A gripping tale of speed, challenges and betrayals, shot during real races and starring most of the biggest race champions of the ‘50s. A legendary film, thought lost for 60 years and finally recovered and restored thanks to the support of motorcycle lovers from all over the world.

A couple of years before his greatest success with “La Grande Olimpiade” (The Grand Olympics), Oscar nominee for best documentary in 1961, Romolo Marcellini directed “I fidanzati della morte” (Engaged to Death). A fiction film, this time.

A tale about rivalry and burning passion set into the celebrated world of motorcycle races. A fictional story, but set and shot during real races: the most important motorcycle competitions, such as the legendary Milano-Taranto race and Monza’s Moto GP, just before Guzzi, Gilera e Mundial retired from speed racing. The film also features rare footage of the Guzzi wind gallery and of the Moto Guzzi factory in Mandello del Lario. “I have been dreaming to direct ‘I fidanzati della morte’ for many years, and finally I made it. (…) With this film I wanted to honor motorcycling and motorcycle sports, and to stick to reality in representing a competition world that is in fact exciting in itself.” And he pursued his goal to the point that he managed to  involve many of the greatest champions of the ‘50s: Geoff Duke, Libero Liberati, Bill Lomas, Enrico Lorenzetti, Reg Armstrong, Stanley Woods, Dickie Dale, Ken Kavanagh, Bruno Francisci, Pierre Monneret, Walter Zeller, Thomas Campell, Albino Milani.

In spite of its international distribution and cast (also guest starring along Sylva Koscina and Rik Battaglia is Hans Albers in his last appearance, Gustavo Rojo and Margit Nünke), after 1957 the film disappeared for almost 60 years. However, it lingered in the memory, and continued tickling the imagination of several generations of motorcycle lovers.


Now, Rodaggio Film is able to ‘revamp’ the film after its restoration, thanks to a crowdfunding project, and to thousands of supporters and donors from 22 different countries .

Rodaggio Film also involved testimonials such as Giacomo Agostini, Paul d’Orleans, Roberto Totti, Melissa Holbrook Pierson, Paolo Sormani, Livio Lodi, Roberto Parodi, and worked in partnership with the Italian Motorcycle Federation (FIM) and many motorclubs from all over the world.

What is it that still makes this film so peculiar? 1957 represented a turning point in the history of two wheels: the leading motorcycle manufacturers – Guzzi, Gilera and Mundial – at the very peak of their international success and innovation process decided to retire their teams from international competitions. Moreover, following a tragic accident during the Mille Miglia race, the extremely popular road races were banned: Marcellini was in fact able to film the last epic edition of the Milano-Taranto race, a competition as dangerous as symbolic for its ability to reunite the North and the South of Italy with just gasoline and modernity.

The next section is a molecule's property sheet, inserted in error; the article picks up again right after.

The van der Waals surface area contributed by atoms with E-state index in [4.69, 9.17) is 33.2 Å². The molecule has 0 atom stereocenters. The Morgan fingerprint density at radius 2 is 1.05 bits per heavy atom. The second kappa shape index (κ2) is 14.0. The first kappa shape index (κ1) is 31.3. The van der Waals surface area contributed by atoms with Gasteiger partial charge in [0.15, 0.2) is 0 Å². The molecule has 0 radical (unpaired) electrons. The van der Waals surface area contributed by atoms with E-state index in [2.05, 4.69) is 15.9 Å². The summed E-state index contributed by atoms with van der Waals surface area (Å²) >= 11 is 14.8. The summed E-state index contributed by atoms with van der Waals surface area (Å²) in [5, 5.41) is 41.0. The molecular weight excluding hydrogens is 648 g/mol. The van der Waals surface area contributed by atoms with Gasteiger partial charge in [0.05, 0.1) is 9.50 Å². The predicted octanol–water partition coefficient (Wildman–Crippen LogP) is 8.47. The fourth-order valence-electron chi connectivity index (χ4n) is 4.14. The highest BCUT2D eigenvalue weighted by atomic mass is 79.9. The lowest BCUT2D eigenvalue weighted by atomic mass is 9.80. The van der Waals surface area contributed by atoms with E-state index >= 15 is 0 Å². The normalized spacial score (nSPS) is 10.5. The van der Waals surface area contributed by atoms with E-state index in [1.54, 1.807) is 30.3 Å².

The magnificent (and unmanageable) dubstin fairings, too, were soon after banned by FIM, in 1958.

“I fidanzati della morte”, a colored Cinemascope film, captures both a unique moment in the history of the Italian motorcycle industry and the swan song of historic motorcycling. Had he filmed it two years after, or before, it wouldn’t have the same value.

After 60 years, the film is now available once more in an elegant collector’s edition enriched by Lorenzo Eroticolor’s original illustrations. Inside it, the DVD with subtitles in 5 languages, special contents (among which the interview with the nine-times world champion Carlo Ubbiali) and a booklet with contributions written by Luigi Rivola, Giulio Gori, Paolo Sormani and Arturo Rizzoli.


After a disagreement with the technical engineering director, Mr. Angelini, the successful race pilot Carlo Benni (Rik Battaglia), leaves the “Zetavu” motorcycle manufacturer (which closely resembles Guzzi, a very successful brand at that time) and starts to work with his father-in-law Lorenzo, frontman of the little but promising brand “Fulgor”.

Carlo becomes infatuated with Lucia (Sylva Koscina), the daughter of his previous boss, and his passion leads him to leave his wife, a former star of the wall of death, and his father-in-law. However, the relation soon comes to an end, shortly before the Milano-Taranto race. After a dreadful accident on the last mile, Benni not only loses the most important race of that time, but also gets disqualified.

In Germany, where he retires to ride in dirt track races, he is joined by his wife, who also becomes his sidecar companion for a race. Thanks to this victory, Benni is able to redeem the “Freccia” (meaning “arrow”), an innovative motorcycle with a direct injection engine, built by his father-in-law Lorenzo to race at Monza’s competition. Here, Benni faces his rival Mr. Angelini, former pilot, who rides a similar – but not yet fine-tuned – prototype. Danger awaits him on the legendary Parabolic Curve, known at that time as Porphyry Curve…